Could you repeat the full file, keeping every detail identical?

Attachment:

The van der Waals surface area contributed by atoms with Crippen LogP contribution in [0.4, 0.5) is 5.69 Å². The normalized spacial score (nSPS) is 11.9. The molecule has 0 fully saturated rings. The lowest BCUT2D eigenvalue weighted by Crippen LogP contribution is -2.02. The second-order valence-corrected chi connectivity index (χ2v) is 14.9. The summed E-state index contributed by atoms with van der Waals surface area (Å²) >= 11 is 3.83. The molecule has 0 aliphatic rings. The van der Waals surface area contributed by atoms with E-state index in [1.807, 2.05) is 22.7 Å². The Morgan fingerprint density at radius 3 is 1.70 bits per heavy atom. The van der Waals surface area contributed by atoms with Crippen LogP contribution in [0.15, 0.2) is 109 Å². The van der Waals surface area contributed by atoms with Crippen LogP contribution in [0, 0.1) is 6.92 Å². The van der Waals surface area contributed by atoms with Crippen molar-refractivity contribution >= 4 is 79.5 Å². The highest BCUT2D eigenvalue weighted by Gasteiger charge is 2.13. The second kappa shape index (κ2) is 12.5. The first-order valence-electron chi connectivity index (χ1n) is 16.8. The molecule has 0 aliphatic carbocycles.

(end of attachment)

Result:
The van der Waals surface area contributed by atoms with Crippen LogP contribution in [0.4, 0.5) is 5.69 Å². The normalized spacial score (nSPS) is 11.9. The molecule has 0 fully saturated rings. The lowest BCUT2D eigenvalue weighted by Crippen LogP contribution is -2.02. The second-order valence-corrected chi connectivity index (χ2v) is 14.9. The summed E-state index contributed by atoms with van der Waals surface area (Å²) >= 11 is 3.83. The molecule has 0 aliphatic rings. The van der Waals surface area contributed by atoms with E-state index in [1.807, 2.05) is 22.7 Å². The Morgan fingerprint density at radius 3 is 1.70 bits per heavy atom. The van der Waals surface area contributed by atoms with Crippen LogP contribution in [0.15, 0.2) is 109 Å². The van der Waals surface area contributed by atoms with Crippen LogP contribution in [0, 0.1) is 6.92 Å². The van der Waals surface area contributed by atoms with Crippen molar-refractivity contribution >= 4 is 79.5 Å². The highest BCUT2D eigenvalue weighted by Gasteiger charge is 2.13. The second kappa shape index (κ2) is 12.5. The first-order valence-electron chi connectivity index (χ1n) is 16.8. The molecule has 0 aliphatic carbocycles.